Cell transplantation in patients suffering spinal cord injury (SCI) is in its initial stages, but currently there is confusion about the results because of the disparity in the techniques used, the route of administration, and the criteria for selecting patients.
Excessive reliance on wheelchairs in individuals with tetraplegia or paraplegia due to spinal cord injury (SCI) leads to many medical co-morbidities, such as cardiovascular disease, metabolic derangements, osteoporosis, and pressure ulcers. Treatment of these conditions contributes to the majority of SCI health care costs. Restoring able-body-like ambulation in this patient population can potentially reduce the incidence of these medical co-morbidities, in addition to increasing independence and quality of life. However, no biomedical solution exists that can reverse this loss of neurological function, and hence novel methods are needed. Brain-computer interface (BCI) controlled lower extremity prostheses may constitute one such novel approach.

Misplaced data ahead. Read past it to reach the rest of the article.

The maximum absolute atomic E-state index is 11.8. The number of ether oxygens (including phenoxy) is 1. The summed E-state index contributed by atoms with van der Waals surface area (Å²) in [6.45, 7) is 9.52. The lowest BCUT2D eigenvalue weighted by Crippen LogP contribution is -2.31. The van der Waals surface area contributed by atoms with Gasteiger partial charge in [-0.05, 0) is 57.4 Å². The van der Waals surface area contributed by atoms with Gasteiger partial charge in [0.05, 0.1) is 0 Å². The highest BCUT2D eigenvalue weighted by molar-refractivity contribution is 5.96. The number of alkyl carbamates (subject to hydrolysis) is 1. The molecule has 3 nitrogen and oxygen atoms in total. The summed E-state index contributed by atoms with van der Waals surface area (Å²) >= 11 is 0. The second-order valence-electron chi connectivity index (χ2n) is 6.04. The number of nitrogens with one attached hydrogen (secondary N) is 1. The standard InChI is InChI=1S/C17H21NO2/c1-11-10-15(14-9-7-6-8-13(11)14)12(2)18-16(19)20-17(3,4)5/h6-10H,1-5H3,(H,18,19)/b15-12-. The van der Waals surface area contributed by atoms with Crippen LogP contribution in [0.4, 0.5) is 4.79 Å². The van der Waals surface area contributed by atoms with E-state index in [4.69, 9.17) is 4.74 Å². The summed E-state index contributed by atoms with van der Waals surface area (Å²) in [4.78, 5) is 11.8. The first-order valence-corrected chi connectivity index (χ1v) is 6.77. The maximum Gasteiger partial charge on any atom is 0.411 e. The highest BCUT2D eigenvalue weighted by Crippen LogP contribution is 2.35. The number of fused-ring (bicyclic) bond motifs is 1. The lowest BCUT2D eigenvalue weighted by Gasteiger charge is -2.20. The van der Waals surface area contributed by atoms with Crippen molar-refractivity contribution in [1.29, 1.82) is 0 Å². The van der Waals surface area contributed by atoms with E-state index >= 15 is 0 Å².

Background/Aims: To describe the epidemiology of spinal cord injury (SCI) in the developing world. Methods: Developing countries were selected based on the definition proposed by the International Monetary Fund. A literature search was performed in July 2012 in Medline and Embase. Further article procurement was obtained via the reference lists of the identified articles, websites, and direct contact with the authors of the identified studies. We designed search strategies using the key words: SCI, epidemiology, incidence, and prevalence. According to the inclusion criteria, 64 studies from 28 countries were included. Results: The incidence of SCI in developing countries is 25.5/million/year (95% CI: 21.7-29.4/million/year) and ranges from 2.1 to 130.7/million/year. Males comprised 82.8% (95% CI: 80.3-85.2) of all SCIs with a mean age of 32.4 years (95% CI: 29.7-35.2). The two leading causes of SCI were found to be motor vehicle crashes (41.4%; 95% CI: 35.4-47.4) and falls (34.9%; 95% CI: 26.7-43.1). Complete SCIs were found to be more common than incomplete injuries (complete SCI: 56.5%; 95% CI: 47.6-65.3; incomplete SCI: 43.0%; 95% CI: 34.1-52.0). Similarly, paraplegia was found to be more common than tetraplegia (paraplegia: 58.7%; 95% CI: 51.5-66.0; tetraplegia: 40.6%; 95% CI: 33.3-48.0). Conclusion: Through an understanding of the epidemiology of SCI in developing countries, appropriate preventative strategies and resource allocation may decrease the incidence and improve the care of these injuries.